The Python program dedupfs.py implements a file system in user space using FUSE. It’s called DedupFS because the file system’s primary feature is data deduplication, which enables it to store virtually unlimited copies of files because unchanged data is only stored once. In addition to deduplication the file system also supports transparent compression using the compression methods lzo, zlib and bz2. These properties make the file system ideal for backups: I’m currently storing 250 GB worth of backups using only 8 GB of disk space.
Several aspects of the design of DedupFS were inspired by Venti (ignoring the distributed aspect, for now…) and ZFS, though I’ve never personally used either. The ArchiveFS and lessfs projects share similar goals but have very different implementations.
The following shell commands show how to install and use the DedupFS file system on Ubuntu (where it was developed):
$ sudo apt-get install python-fuse $ git clone git://github.com/xolox/dedupfs.git $ mkdir mount_point $ python dedupfs/dedupfs.py mount_point # Now copy some files to mount_point/ and observe that the size of the two # databases doesn't grow much when you copy duplicate files again :-) # The two databases are by default stored in the following locations: # - ~/.dedupfs-metastore.sqlite3 contains the tree and meta data # - ~/.dedupfs-datastore.db contains the (compressed) data blocks
Development on DedupFS began as a proof of concept to find out how much disk space the author could free by employing deduplication to store his daily backups. Since then it’s become more or less usable as a way to archive old backups, i.e. for secondary storage deduplication. It’s not recommended to use the file system for primary storage though, simply because the file system is too slow. I also wouldn’t recommend depending on DedupFS just yet, at least until a proper set of automated tests has been written and successfully run to prove the correctness of the code (the tests are being worked on).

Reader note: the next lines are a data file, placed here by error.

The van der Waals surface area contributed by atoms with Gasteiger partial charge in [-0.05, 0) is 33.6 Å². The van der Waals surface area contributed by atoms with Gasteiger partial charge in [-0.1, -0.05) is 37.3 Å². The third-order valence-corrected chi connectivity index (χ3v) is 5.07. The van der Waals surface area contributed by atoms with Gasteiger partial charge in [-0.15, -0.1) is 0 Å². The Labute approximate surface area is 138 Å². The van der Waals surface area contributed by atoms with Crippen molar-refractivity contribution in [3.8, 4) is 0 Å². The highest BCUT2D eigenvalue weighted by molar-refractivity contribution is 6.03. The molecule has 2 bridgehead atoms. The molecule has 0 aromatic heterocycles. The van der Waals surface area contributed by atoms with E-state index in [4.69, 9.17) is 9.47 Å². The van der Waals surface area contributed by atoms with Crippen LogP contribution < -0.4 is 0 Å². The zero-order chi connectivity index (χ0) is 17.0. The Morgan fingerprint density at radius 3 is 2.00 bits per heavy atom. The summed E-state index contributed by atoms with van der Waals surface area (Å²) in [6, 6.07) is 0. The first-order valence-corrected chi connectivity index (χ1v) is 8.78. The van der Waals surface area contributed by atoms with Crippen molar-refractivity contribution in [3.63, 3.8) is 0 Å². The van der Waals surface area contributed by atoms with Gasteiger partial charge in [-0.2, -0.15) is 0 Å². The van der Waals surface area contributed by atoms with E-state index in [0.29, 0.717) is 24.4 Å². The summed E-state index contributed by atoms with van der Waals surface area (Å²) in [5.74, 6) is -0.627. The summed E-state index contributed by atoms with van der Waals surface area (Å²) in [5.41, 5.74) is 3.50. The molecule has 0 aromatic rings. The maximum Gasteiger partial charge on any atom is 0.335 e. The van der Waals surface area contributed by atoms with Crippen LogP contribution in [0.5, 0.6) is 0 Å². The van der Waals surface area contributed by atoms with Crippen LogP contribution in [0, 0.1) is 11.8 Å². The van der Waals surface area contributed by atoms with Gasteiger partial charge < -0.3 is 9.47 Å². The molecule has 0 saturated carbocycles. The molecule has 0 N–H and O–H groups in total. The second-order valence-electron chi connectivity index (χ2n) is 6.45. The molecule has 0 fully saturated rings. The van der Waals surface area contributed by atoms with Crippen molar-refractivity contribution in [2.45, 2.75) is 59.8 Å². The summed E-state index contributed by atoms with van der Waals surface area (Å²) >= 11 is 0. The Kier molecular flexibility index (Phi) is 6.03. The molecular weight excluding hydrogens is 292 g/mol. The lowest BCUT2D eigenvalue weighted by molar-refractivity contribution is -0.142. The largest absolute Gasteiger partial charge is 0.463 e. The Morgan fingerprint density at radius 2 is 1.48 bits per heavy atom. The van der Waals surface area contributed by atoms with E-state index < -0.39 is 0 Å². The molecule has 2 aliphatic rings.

The file system initially stored everything in a single SQLite database, but it turned out that after the database grew beyond 8 GB the write speed would drop from 8-12 MB/s to 2-3 MB/s. Therefor the file system now stores its data blocks in a separate database, which is a persistent key/value store managed by a dbm implementation like gdbm or Berkeley DB.
In the current implementation a file’s content needs to fit in a cStringIO instance, which limits the maximum file size to your free RAM. Initially I implemented it this way because I was focusing on backups of web/mail servers, which don’t contain files larger than 250 MB. Then I started copying virtual disk images and my file system blew up :-(. I know how to fix this but haven’t implemented the change yet.
DedupFS was developed using Python 2.6, though it might also work on earlier versions. It definitely doesn’t work with Python 3 yet though. It requires the Python FUSE binding in addition to several Python standard libraries like anydbm, sqlite3, hashlib and cStringIO.
If you have questions, bug reports, suggestions, etc. the author can be contacted at firstname.lastname@example.org. The latest version of DedupFS is available at http://peterodding.com/code/dedupfs/ and http://github.com/xolox/dedupfs.
This software is licensed under the MIT license.
© 2010 Peter Odding <email@example.com>.
Last updated Fri Jul 23 00:12:44 UTC 2010.